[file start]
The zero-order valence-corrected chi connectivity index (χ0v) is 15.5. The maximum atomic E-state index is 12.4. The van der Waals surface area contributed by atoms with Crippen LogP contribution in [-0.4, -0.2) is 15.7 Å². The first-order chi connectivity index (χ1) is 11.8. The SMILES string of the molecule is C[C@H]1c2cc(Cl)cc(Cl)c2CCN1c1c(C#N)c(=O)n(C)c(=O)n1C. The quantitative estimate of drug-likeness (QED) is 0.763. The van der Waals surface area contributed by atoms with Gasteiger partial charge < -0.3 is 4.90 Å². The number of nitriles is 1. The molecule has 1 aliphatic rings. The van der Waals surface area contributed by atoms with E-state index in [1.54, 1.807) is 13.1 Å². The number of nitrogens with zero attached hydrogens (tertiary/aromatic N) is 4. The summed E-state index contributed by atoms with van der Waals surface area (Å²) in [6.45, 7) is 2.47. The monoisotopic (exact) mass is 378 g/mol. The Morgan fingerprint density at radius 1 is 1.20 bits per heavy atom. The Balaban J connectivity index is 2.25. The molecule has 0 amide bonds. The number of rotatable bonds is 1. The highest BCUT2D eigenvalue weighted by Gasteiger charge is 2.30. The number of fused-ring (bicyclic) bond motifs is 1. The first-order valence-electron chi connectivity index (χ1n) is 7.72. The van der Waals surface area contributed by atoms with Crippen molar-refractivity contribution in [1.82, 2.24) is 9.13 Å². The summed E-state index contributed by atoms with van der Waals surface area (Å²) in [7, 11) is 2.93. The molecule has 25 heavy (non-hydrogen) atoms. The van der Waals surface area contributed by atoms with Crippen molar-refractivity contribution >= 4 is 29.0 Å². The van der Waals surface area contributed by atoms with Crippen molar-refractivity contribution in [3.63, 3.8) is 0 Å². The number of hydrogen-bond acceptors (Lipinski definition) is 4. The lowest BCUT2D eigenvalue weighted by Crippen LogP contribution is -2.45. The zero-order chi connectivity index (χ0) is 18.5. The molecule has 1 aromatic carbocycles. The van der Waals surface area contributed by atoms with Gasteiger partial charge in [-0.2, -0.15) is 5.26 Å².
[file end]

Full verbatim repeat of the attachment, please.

The zero-order valence-corrected chi connectivity index (χ0v) is 15.5. The maximum atomic E-state index is 12.4. The van der Waals surface area contributed by atoms with Crippen LogP contribution in [-0.4, -0.2) is 15.7 Å². The first-order chi connectivity index (χ1) is 11.8. The SMILES string of the molecule is C[C@H]1c2cc(Cl)cc(Cl)c2CCN1c1c(C#N)c(=O)n(C)c(=O)n1C. The quantitative estimate of drug-likeness (QED) is 0.763. The van der Waals surface area contributed by atoms with Gasteiger partial charge < -0.3 is 4.90 Å². The number of nitriles is 1. The molecule has 1 aliphatic rings. The van der Waals surface area contributed by atoms with E-state index in [1.54, 1.807) is 13.1 Å². The number of nitrogens with zero attached hydrogens (tertiary/aromatic N) is 4. The summed E-state index contributed by atoms with van der Waals surface area (Å²) in [6.45, 7) is 2.47. The monoisotopic (exact) mass is 378 g/mol. The Morgan fingerprint density at radius 1 is 1.20 bits per heavy atom. The Balaban J connectivity index is 2.25. The molecule has 0 amide bonds. The number of rotatable bonds is 1. The highest BCUT2D eigenvalue weighted by Gasteiger charge is 2.30. The number of fused-ring (bicyclic) bond motifs is 1. The first-order valence-electron chi connectivity index (χ1n) is 7.72. The van der Waals surface area contributed by atoms with Crippen molar-refractivity contribution in [1.82, 2.24) is 9.13 Å². The summed E-state index contributed by atoms with van der Waals surface area (Å²) in [7, 11) is 2.93. The molecule has 25 heavy (non-hydrogen) atoms. The van der Waals surface area contributed by atoms with Crippen molar-refractivity contribution >= 4 is 29.0 Å². The van der Waals surface area contributed by atoms with Crippen molar-refractivity contribution in [3.63, 3.8) is 0 Å². The number of hydrogen-bond acceptors (Lipinski definition) is 4. The lowest BCUT2D eigenvalue weighted by Crippen LogP contribution is -2.45. The zero-order chi connectivity index (χ0) is 18.5. The molecule has 1 aromatic carbocycles. The van der Waals surface area contributed by atoms with Gasteiger partial charge in [-0.2, -0.15) is 5.26 Å².